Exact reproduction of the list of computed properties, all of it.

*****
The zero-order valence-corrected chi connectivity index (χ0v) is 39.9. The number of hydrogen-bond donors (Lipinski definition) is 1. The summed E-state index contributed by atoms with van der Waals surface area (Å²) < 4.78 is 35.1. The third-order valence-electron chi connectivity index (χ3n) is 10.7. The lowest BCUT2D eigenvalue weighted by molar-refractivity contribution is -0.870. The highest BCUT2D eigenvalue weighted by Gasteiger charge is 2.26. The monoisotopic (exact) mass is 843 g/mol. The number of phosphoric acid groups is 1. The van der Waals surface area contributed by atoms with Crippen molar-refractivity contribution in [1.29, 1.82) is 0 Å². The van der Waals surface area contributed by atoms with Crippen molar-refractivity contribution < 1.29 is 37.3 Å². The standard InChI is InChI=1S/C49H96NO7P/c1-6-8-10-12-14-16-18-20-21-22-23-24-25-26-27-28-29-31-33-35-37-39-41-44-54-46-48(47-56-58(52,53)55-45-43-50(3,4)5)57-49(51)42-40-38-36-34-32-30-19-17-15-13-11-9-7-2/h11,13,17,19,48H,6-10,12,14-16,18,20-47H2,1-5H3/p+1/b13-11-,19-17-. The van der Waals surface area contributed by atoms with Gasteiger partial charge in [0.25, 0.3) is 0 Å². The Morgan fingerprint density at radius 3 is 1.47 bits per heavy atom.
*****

The zero-order valence-corrected chi connectivity index (χ0v) is 39.9. The number of hydrogen-bond donors (Lipinski definition) is 1. The summed E-state index contributed by atoms with van der Waals surface area (Å²) < 4.78 is 35.1. The third-order valence-electron chi connectivity index (χ3n) is 10.7. The lowest BCUT2D eigenvalue weighted by molar-refractivity contribution is -0.870. The highest BCUT2D eigenvalue weighted by Gasteiger charge is 2.26. The monoisotopic (exact) mass is 843 g/mol. The number of phosphoric acid groups is 1. The van der Waals surface area contributed by atoms with Crippen molar-refractivity contribution in [1.29, 1.82) is 0 Å². The van der Waals surface area contributed by atoms with Crippen molar-refractivity contribution < 1.29 is 37.3 Å². The standard InChI is InChI=1S/C49H96NO7P/c1-6-8-10-12-14-16-18-20-21-22-23-24-25-26-27-28-29-31-33-35-37-39-41-44-54-46-48(47-56-58(52,53)55-45-43-50(3,4)5)57-49(51)42-40-38-36-34-32-30-19-17-15-13-11-9-7-2/h11,13,17,19,48H,6-10,12,14-16,18,20-47H2,1-5H3/p+1/b13-11-,19-17-. The van der Waals surface area contributed by atoms with Gasteiger partial charge in [0.25, 0.3) is 0 Å². The Morgan fingerprint density at radius 3 is 1.47 bits per heavy atom.